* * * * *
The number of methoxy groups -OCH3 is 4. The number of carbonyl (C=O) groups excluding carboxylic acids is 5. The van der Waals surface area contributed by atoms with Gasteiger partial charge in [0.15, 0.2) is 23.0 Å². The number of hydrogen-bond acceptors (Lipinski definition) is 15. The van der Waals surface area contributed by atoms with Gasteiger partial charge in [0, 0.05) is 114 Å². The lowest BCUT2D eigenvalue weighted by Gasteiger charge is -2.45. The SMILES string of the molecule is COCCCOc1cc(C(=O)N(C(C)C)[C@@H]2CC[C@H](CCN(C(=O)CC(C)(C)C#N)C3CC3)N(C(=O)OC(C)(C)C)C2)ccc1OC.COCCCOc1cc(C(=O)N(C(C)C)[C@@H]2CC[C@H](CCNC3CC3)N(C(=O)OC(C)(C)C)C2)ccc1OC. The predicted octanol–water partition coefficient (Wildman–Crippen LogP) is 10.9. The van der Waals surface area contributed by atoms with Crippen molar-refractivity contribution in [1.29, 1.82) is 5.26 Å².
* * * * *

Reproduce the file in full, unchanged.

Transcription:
The number of methoxy groups -OCH3 is 4. The number of carbonyl (C=O) groups excluding carboxylic acids is 5. The van der Waals surface area contributed by atoms with Gasteiger partial charge in [0.15, 0.2) is 23.0 Å². The number of hydrogen-bond acceptors (Lipinski definition) is 15. The van der Waals surface area contributed by atoms with Gasteiger partial charge in [0, 0.05) is 114 Å². The lowest BCUT2D eigenvalue weighted by Gasteiger charge is -2.45. The SMILES string of the molecule is COCCCOc1cc(C(=O)N(C(C)C)[C@@H]2CC[C@H](CCN(C(=O)CC(C)(C)C#N)C3CC3)N(C(=O)OC(C)(C)C)C2)ccc1OC.COCCCOc1cc(C(=O)N(C(C)C)[C@@H]2CC[C@H](CCNC3CC3)N(C(=O)OC(C)(C)C)C2)ccc1OC. The predicted octanol–water partition coefficient (Wildman–Crippen LogP) is 10.9. The van der Waals surface area contributed by atoms with Crippen molar-refractivity contribution in [1.29, 1.82) is 5.26 Å².